Paul H. Elovitz, PhD, is a presidential psychohistorian trained in history, political science, and psychoanalysis, who has been researching and writing about the candidates and presidents since 1976. He is Editor of Clio’s Psyche, a founding faculty member at Ramapo College who formerly taught at Temple, Rutgers, and Fairleigh Dickinson universities, and a founder and past president of the International Psychohistorical Association. He has over 200 publications and for over three decades has organized psychohistorical meetings in Manhattan on a regular basis. He has published on the dreams of historical personages such as Humphry Davy, Mary Wollstonecraft and her daughter Mary Shelly, and Robert Lewis Stevenson, as well as historical dream methodology. He studied dreams in psychoanalytic training and later with Montague Ullman (1916-2008, a pioneer in the field), ran dream workshops for years, devised a method of probing the dreams of historical and public personages, wrote various articles and chapters of books on dreams, and edited the dreams of others as a journal editor. Prior to working on Obama’s dreams, he did an intense biographical and psychological portrait of the Illinois Senator, published in the fall 2008 issue of the Journal of Psychohistory. Dr. Elovitz may be contacted at pelovitz@aol.com .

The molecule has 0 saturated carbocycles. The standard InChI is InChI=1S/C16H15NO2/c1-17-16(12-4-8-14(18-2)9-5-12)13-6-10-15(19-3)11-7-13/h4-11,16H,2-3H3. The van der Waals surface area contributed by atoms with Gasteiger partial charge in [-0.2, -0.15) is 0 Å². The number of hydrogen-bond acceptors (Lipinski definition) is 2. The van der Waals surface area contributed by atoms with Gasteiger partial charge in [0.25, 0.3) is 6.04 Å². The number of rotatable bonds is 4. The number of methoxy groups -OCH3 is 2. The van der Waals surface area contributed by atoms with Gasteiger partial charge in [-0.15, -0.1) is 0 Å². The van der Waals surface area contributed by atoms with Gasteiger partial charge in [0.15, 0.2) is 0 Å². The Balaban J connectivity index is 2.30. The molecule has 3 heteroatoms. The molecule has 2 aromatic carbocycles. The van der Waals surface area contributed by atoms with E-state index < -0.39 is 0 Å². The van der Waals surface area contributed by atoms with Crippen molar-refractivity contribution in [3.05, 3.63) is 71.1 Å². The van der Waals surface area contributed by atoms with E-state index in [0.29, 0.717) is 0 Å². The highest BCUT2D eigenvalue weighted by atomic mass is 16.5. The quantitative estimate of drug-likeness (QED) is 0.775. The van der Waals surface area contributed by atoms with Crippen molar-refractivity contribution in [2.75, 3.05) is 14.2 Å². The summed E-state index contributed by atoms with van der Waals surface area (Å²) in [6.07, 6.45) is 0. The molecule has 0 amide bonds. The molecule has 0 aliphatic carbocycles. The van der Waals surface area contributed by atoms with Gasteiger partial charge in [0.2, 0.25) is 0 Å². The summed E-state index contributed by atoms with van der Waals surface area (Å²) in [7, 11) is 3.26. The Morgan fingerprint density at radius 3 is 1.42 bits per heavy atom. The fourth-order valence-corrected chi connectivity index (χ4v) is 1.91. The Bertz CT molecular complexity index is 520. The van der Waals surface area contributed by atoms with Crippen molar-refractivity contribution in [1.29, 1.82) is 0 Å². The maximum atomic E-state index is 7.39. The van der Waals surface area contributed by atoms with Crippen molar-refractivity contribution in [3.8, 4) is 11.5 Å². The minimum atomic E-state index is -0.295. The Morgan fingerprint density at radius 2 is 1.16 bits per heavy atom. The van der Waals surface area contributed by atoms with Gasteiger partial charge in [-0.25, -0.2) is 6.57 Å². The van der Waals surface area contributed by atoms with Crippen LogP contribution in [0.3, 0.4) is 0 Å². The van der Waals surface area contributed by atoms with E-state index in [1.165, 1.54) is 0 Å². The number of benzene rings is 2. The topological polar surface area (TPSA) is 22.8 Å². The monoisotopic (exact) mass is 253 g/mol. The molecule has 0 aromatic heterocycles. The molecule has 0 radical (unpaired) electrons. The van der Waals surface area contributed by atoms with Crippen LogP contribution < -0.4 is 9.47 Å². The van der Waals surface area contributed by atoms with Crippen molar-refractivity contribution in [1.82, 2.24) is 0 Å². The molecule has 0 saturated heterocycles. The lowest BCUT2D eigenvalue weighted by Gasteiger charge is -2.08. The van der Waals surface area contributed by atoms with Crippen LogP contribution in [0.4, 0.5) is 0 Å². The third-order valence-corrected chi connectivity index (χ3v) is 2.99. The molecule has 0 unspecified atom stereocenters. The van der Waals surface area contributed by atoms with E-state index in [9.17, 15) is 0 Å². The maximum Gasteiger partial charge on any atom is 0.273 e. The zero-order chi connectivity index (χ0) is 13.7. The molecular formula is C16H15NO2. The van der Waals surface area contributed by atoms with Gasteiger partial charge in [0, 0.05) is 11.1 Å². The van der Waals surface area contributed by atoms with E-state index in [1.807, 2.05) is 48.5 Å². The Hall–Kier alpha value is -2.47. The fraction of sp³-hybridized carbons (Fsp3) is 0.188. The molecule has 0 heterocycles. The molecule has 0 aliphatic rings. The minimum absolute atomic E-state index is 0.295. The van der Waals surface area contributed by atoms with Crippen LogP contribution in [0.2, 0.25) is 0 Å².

Kenneth Fuchsman, EdD, is a historian who teaches interdisciplinary studies courses online at the University of Connecticut, where he has been in a variety of capacities for thirty years. Dr. Fuchsman writes on the history of psychoanalysis and is currently exploring the dynamics of oedipality in single parent and blended families. He may be contacted at ken.fuchsman@uconn.edu or kfuchsman@gmail.com.

Florian Galler, a Swiss macroeconomist with degrees in economic and social history, lives in Zurich where he works as an economic teacher at the KV Zurich Business School. Since his academic position is not directly related to his psychohistorical research he considers himself to be a private, that is an independent, scholar. He is past-president of the German Society for Psychohistory and Political Psychology and a long time member of the Psychohistory Forum. He may be contacted at floriangaller@bluewin.ch or through his homepage of www.psychohistory.ch.